The price of Bitcoin (BTC) is slightly stable at around US$26,300, according to data from CoinGecko. However, the largest cryptocurrency on the market could still suffer a price correction this September.
This is what analyst Akash Girimath pointed out. According to him, Bitcoin price remained unperturbed by the US CPI announcement on September 13 and continues to move within a range. However, the weekly chart shows a potential near-term recovery that could set the stage for a sharp correction.
The analyst pointed out that on the daily chart, BTC currently costs US$26,257. Furthermore, it is supported by the Momentum Reversal Indicator (MRI) support level represented in green dots at $25,188.
Bitcoin Price Analysis
Girimath also highlighted the bearish crossover between the 200-day simple moving average (SMA) and the 20-week exponential moving average (EMA):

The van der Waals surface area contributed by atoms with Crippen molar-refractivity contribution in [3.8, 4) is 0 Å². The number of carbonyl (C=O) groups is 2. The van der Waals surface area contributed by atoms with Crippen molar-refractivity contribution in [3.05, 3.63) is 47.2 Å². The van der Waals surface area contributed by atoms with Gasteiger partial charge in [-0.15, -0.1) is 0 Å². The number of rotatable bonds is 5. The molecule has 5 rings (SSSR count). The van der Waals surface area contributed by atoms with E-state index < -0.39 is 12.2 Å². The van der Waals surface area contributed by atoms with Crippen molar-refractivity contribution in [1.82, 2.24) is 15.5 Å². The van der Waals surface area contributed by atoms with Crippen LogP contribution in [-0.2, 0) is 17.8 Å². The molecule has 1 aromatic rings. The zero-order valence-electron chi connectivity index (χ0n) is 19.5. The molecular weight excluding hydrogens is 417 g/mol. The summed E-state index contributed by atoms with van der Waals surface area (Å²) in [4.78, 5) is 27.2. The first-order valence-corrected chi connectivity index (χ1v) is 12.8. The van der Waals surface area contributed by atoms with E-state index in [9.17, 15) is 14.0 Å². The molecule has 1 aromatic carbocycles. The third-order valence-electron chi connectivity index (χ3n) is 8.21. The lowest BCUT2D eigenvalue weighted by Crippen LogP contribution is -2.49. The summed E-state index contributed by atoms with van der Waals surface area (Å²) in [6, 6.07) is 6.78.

“The last time a similar crossover occurred was on January 23, 2022, after which Bitcoin price triggered a pullback that retested the 200-day SMA. Rejection at this level was followed by a continuation of the downtrend, in which Bitcoin fell 70% and formed a cycle bottom.”
Therefore, if these patterns repeat, a pullback could take the Bitcoin price towards the two main support levels: US$25,186 and US$20,431.
Also according to the analyst, the Relative Strength Index (RSI) in the weekly period also fell below the average level of 50. Therefore, until the price of Bitcoin rises enough for the RSI to recover, the weekly deadline for BTC remains bass player.
On the other hand, invalidation of the bearish outlook will occur if Bitcoin price turns the 200-day SMA at $27,670 on the weekly time frame into a support floor. If BTC bulls manage to remain above the newly formed support, it is likely to attract sidelined buyers.
According to the analyst, such a development could propel Bitcoin towards key resistance levels of $30,000 and $36,000.
“Another scenario in which Bitcoin price could overcome these hurdles would be if a spot Bitcoin exchange-traded fund (ETF) were approved,” he concluded.